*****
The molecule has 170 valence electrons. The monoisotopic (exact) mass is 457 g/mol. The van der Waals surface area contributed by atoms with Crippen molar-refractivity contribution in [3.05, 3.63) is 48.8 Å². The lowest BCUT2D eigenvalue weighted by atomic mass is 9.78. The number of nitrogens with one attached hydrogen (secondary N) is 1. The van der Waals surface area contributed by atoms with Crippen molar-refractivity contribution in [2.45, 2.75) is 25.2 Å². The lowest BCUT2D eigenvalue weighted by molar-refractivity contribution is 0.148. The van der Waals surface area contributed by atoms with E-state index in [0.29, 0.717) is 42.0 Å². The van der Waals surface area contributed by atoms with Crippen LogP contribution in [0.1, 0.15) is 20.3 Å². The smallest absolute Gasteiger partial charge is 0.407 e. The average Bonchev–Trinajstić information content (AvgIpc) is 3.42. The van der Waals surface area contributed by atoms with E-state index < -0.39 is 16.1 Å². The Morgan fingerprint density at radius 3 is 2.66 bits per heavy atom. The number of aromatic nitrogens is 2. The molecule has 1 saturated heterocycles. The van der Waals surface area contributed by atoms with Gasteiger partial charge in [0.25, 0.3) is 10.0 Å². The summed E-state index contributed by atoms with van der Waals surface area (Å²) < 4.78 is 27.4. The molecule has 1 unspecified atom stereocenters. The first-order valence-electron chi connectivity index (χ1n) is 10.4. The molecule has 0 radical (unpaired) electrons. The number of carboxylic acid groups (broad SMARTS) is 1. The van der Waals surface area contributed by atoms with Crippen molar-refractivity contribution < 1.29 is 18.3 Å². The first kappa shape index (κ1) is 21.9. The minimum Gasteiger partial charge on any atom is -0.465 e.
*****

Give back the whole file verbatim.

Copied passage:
The molecule has 170 valence electrons. The monoisotopic (exact) mass is 457 g/mol. The van der Waals surface area contributed by atoms with Crippen molar-refractivity contribution in [3.05, 3.63) is 48.8 Å². The lowest BCUT2D eigenvalue weighted by atomic mass is 9.78. The number of nitrogens with one attached hydrogen (secondary N) is 1. The van der Waals surface area contributed by atoms with Crippen molar-refractivity contribution in [2.45, 2.75) is 25.2 Å². The lowest BCUT2D eigenvalue weighted by molar-refractivity contribution is 0.148. The van der Waals surface area contributed by atoms with E-state index in [0.29, 0.717) is 42.0 Å². The van der Waals surface area contributed by atoms with Crippen LogP contribution in [0.1, 0.15) is 20.3 Å². The smallest absolute Gasteiger partial charge is 0.407 e. The average Bonchev–Trinajstić information content (AvgIpc) is 3.42. The van der Waals surface area contributed by atoms with E-state index < -0.39 is 16.1 Å². The Morgan fingerprint density at radius 3 is 2.66 bits per heavy atom. The number of aromatic nitrogens is 2. The molecule has 1 saturated heterocycles. The van der Waals surface area contributed by atoms with Gasteiger partial charge in [0.25, 0.3) is 10.0 Å². The summed E-state index contributed by atoms with van der Waals surface area (Å²) < 4.78 is 27.4. The molecule has 1 unspecified atom stereocenters. The first-order valence-electron chi connectivity index (χ1n) is 10.4. The molecule has 0 radical (unpaired) electrons. The number of carboxylic acid groups (broad SMARTS) is 1. The van der Waals surface area contributed by atoms with Crippen molar-refractivity contribution < 1.29 is 18.3 Å². The first kappa shape index (κ1) is 21.9. The minimum Gasteiger partial charge on any atom is -0.465 e.